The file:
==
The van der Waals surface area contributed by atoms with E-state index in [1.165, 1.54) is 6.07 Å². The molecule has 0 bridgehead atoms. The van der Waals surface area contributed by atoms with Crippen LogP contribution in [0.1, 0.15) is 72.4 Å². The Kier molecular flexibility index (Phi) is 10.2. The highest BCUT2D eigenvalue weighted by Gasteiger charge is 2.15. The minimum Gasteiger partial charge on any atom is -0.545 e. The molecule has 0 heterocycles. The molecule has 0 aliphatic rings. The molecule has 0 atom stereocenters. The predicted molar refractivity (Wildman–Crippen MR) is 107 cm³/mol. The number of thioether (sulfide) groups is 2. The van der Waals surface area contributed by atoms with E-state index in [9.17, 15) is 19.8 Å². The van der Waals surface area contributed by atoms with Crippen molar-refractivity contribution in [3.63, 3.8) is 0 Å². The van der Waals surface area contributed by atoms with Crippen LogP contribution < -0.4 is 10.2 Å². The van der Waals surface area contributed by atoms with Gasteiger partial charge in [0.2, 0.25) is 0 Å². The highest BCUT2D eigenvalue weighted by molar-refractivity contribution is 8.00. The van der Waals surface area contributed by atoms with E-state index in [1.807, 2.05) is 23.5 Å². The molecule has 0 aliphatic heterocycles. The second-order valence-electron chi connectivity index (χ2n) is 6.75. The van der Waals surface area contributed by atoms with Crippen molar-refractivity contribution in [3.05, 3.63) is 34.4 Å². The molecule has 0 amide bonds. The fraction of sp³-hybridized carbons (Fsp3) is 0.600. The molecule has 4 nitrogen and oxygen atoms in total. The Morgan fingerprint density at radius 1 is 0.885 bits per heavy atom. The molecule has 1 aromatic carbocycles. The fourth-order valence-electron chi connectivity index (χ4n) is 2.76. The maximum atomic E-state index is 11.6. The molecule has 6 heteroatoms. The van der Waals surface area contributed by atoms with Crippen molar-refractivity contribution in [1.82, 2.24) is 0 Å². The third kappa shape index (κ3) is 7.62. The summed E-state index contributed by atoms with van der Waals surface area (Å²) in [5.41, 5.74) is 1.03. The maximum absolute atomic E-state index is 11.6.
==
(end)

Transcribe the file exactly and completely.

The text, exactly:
The van der Waals surface area contributed by atoms with E-state index in [1.165, 1.54) is 6.07 Å². The molecule has 0 bridgehead atoms. The van der Waals surface area contributed by atoms with Crippen LogP contribution in [0.1, 0.15) is 72.4 Å². The Kier molecular flexibility index (Phi) is 10.2. The highest BCUT2D eigenvalue weighted by Gasteiger charge is 2.15. The minimum Gasteiger partial charge on any atom is -0.545 e. The molecule has 0 heterocycles. The molecule has 0 aliphatic rings. The molecule has 0 atom stereocenters. The predicted molar refractivity (Wildman–Crippen MR) is 107 cm³/mol. The number of thioether (sulfide) groups is 2. The van der Waals surface area contributed by atoms with E-state index in [9.17, 15) is 19.8 Å². The van der Waals surface area contributed by atoms with Crippen molar-refractivity contribution in [3.63, 3.8) is 0 Å². The van der Waals surface area contributed by atoms with Crippen LogP contribution < -0.4 is 10.2 Å². The van der Waals surface area contributed by atoms with Gasteiger partial charge in [0.2, 0.25) is 0 Å². The highest BCUT2D eigenvalue weighted by molar-refractivity contribution is 8.00. The van der Waals surface area contributed by atoms with E-state index in [1.807, 2.05) is 23.5 Å². The molecule has 0 aliphatic heterocycles. The second-order valence-electron chi connectivity index (χ2n) is 6.75. The van der Waals surface area contributed by atoms with Crippen molar-refractivity contribution in [3.05, 3.63) is 34.4 Å². The molecule has 0 amide bonds. The fraction of sp³-hybridized carbons (Fsp3) is 0.600. The molecule has 4 nitrogen and oxygen atoms in total. The Morgan fingerprint density at radius 1 is 0.885 bits per heavy atom. The molecule has 1 aromatic carbocycles. The fourth-order valence-electron chi connectivity index (χ4n) is 2.76. The maximum atomic E-state index is 11.6. The molecule has 6 heteroatoms. The van der Waals surface area contributed by atoms with Crippen molar-refractivity contribution in [1.82, 2.24) is 0 Å². The third kappa shape index (κ3) is 7.62. The summed E-state index contributed by atoms with van der Waals surface area (Å²) in [5.41, 5.74) is 1.03. The maximum absolute atomic E-state index is 11.6.